Sprint is the heart that beats the cadence for Scrum (more on cadence later).
One Sprint loop. All Sprints are iterations but not all iterations are Sprints. So how do they differ?
What is the difference between iteration in Agile and Sprint in Scrum?
The standard duration for an iteration and Sprint is two weeks. So if you look at it from the time-box perspective, they are essentially the same things. In other words, Sprints are the domain of Scrum, whereas iterations are a more general Agile term. But there is one important difference that stems from the Agile methodology and Scrum framework.
While Agile is a set of principles, Scrum is more about getting things done. Such an approach is reflected in Scrum Sprints. On the one hand, Scrum team members sprint together to deliver acceptable work on time. But on the other, they cooperate to solve challenges and look for ways to improve their workflow to increase efficiency.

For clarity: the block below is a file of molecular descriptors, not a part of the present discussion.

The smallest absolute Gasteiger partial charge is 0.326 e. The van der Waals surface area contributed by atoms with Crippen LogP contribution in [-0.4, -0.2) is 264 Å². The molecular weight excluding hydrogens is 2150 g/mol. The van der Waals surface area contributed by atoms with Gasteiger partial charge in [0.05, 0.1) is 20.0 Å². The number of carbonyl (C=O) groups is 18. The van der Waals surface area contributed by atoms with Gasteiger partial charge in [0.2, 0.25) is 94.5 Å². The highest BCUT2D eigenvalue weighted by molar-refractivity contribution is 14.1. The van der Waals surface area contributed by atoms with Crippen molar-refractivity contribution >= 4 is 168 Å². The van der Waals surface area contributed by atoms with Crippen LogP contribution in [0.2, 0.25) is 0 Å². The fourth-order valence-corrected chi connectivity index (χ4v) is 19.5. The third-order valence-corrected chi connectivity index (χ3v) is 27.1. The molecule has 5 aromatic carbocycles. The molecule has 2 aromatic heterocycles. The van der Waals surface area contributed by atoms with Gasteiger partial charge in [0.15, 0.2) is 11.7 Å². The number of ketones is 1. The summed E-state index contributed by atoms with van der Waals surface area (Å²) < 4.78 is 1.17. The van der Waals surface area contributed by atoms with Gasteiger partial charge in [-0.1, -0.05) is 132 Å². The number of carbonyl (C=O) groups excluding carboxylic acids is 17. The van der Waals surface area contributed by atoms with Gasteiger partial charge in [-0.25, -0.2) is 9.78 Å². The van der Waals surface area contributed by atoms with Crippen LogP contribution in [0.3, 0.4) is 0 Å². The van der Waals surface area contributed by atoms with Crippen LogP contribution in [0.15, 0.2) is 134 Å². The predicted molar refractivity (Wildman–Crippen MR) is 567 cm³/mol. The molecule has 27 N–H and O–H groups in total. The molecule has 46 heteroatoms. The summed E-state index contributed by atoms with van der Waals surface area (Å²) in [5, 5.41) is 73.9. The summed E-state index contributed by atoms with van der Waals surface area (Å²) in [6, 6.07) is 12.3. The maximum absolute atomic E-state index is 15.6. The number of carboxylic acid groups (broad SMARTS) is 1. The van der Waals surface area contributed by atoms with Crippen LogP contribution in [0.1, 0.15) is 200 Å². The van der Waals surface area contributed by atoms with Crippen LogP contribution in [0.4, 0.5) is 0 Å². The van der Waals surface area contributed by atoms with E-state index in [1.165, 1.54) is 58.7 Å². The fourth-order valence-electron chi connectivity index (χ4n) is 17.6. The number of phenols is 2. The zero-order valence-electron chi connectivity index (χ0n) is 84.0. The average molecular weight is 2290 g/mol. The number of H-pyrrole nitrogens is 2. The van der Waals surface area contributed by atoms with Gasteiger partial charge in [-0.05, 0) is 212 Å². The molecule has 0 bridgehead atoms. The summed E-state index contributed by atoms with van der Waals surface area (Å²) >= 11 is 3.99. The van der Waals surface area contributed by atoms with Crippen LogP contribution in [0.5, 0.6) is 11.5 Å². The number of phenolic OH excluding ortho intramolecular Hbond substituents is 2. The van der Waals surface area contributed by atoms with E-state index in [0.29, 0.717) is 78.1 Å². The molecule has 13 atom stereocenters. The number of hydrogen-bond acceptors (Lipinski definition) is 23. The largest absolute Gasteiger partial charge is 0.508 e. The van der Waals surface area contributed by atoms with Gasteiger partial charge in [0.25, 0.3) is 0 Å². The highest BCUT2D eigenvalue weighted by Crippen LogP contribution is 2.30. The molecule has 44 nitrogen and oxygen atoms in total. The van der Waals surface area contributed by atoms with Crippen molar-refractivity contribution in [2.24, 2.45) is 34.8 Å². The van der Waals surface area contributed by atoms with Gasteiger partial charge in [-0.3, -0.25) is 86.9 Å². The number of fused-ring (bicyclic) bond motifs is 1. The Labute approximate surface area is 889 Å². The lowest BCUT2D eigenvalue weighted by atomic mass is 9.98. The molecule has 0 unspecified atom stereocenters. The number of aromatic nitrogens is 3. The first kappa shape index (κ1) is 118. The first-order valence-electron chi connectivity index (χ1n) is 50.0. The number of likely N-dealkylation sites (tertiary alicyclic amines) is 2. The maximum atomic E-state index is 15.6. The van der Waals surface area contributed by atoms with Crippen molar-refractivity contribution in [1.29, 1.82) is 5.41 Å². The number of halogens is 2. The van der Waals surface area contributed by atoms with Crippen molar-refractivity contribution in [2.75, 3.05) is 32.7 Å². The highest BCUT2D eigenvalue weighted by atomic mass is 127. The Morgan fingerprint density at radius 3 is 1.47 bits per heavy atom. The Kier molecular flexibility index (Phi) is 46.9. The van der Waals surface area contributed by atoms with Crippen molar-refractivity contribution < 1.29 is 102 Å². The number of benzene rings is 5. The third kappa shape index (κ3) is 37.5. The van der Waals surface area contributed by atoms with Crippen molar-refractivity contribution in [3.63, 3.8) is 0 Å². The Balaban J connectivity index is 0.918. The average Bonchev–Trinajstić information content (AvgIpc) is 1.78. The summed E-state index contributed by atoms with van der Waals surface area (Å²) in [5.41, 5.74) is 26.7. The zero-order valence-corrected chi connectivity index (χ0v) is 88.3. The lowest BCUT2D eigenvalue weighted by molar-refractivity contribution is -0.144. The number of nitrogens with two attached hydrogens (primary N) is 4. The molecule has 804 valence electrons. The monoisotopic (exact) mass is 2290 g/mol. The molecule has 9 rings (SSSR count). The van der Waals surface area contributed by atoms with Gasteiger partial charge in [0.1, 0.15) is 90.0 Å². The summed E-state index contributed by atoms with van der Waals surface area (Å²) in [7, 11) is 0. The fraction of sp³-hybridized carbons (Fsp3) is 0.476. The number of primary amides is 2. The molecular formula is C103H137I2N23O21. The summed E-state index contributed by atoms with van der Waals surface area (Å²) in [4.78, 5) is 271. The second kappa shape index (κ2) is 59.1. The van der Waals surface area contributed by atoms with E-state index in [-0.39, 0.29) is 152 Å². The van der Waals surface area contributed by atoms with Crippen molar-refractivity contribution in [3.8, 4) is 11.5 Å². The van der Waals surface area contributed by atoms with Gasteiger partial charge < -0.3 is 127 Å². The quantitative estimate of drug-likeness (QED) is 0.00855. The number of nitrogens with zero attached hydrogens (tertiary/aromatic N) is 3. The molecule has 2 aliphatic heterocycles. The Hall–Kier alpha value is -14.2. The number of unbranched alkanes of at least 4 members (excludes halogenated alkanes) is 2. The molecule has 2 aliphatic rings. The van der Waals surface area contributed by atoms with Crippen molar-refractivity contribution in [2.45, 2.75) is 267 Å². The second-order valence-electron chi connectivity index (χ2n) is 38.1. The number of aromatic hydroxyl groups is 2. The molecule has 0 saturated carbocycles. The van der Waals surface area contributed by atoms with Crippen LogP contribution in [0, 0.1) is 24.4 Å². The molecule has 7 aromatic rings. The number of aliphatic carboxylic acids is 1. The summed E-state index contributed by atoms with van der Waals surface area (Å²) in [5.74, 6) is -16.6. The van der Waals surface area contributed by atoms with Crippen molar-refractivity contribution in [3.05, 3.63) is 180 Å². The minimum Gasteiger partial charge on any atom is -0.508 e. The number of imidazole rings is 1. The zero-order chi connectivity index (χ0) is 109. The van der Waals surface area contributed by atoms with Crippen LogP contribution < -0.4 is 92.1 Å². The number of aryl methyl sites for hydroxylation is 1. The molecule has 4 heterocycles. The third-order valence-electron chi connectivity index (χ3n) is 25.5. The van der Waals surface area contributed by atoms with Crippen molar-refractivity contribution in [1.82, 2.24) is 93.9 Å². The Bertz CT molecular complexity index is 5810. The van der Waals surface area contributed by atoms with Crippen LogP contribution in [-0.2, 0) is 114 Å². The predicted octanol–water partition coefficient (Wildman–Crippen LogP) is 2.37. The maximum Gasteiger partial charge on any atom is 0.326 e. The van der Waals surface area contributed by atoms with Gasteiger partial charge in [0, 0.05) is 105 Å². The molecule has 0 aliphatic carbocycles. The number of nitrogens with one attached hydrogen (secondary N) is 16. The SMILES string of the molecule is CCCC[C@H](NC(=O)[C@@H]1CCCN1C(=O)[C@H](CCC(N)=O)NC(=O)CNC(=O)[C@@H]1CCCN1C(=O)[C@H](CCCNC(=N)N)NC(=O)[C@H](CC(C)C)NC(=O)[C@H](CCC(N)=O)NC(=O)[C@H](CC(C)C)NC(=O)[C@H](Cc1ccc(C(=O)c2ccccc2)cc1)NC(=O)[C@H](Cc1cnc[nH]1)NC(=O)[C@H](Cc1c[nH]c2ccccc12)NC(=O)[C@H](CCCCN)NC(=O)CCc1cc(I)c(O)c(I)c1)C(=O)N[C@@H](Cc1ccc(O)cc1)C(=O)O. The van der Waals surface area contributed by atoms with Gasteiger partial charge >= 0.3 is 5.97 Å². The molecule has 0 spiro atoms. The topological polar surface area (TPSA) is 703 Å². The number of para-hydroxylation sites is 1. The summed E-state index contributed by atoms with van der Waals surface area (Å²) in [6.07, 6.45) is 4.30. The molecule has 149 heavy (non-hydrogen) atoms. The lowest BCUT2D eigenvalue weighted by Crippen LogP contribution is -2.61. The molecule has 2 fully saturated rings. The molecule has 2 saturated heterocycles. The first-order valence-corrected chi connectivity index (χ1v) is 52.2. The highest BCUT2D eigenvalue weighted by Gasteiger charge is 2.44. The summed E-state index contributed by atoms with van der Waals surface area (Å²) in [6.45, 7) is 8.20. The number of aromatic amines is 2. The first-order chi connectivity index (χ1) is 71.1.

Cadence meaning in Agile: Scrum, SAFe®, Kanban
Let’s begin with a simple analogy to explain a cadence first.
The human heart beats according to a regular pattern that consists of alternating contraction and relaxation. Again and again. The heartbeats make the rhythm—or a cadence. So cadence is the rhythm of executions, a flow of events, or a pulse if you will. But that pulse is different in humans. A normal heart beats around 50 to 99 times a minute, which means there is no single fixed cadence for cardiac cycles in all humans.
Just like the pulse of our hearts, the pulse of Agile can vary too. So let’s take a look at two different cases of forming cadence in Agile methodologies.
Cadence in iteration-based Agile (Scrum, SAFe, XP)